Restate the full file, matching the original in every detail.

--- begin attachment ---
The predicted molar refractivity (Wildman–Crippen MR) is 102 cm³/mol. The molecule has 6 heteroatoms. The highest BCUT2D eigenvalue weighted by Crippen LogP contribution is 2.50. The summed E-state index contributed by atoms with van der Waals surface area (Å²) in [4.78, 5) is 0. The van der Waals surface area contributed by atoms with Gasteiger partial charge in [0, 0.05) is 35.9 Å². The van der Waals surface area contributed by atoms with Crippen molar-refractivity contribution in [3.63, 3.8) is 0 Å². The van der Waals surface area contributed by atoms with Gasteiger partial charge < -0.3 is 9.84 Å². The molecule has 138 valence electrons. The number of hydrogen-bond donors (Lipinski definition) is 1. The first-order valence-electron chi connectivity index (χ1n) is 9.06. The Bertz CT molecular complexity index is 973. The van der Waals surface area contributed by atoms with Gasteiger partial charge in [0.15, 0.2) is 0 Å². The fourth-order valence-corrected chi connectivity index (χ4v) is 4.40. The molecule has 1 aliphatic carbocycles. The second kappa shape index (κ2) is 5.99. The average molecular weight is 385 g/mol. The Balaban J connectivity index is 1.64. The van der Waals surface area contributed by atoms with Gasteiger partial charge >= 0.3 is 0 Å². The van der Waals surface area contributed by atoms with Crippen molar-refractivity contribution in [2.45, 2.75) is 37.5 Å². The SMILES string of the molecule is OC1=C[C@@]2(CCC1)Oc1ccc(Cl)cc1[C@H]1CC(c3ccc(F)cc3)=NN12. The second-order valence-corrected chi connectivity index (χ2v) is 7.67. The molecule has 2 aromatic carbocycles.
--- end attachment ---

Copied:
The predicted molar refractivity (Wildman–Crippen MR) is 102 cm³/mol. The molecule has 6 heteroatoms. The highest BCUT2D eigenvalue weighted by Crippen LogP contribution is 2.50. The summed E-state index contributed by atoms with van der Waals surface area (Å²) in [4.78, 5) is 0. The van der Waals surface area contributed by atoms with Gasteiger partial charge in [0, 0.05) is 35.9 Å². The van der Waals surface area contributed by atoms with Crippen molar-refractivity contribution in [3.63, 3.8) is 0 Å². The van der Waals surface area contributed by atoms with Gasteiger partial charge < -0.3 is 9.84 Å². The molecule has 138 valence electrons. The number of hydrogen-bond donors (Lipinski definition) is 1. The first-order valence-electron chi connectivity index (χ1n) is 9.06. The Bertz CT molecular complexity index is 973. The van der Waals surface area contributed by atoms with Gasteiger partial charge in [0.15, 0.2) is 0 Å². The fourth-order valence-corrected chi connectivity index (χ4v) is 4.40. The molecule has 1 aliphatic carbocycles. The second kappa shape index (κ2) is 5.99. The average molecular weight is 385 g/mol. The Balaban J connectivity index is 1.64. The van der Waals surface area contributed by atoms with Gasteiger partial charge >= 0.3 is 0 Å². The van der Waals surface area contributed by atoms with Crippen molar-refractivity contribution in [2.45, 2.75) is 37.5 Å². The SMILES string of the molecule is OC1=C[C@@]2(CCC1)Oc1ccc(Cl)cc1[C@H]1CC(c3ccc(F)cc3)=NN12. The second-order valence-corrected chi connectivity index (χ2v) is 7.67. The molecule has 2 aromatic carbocycles.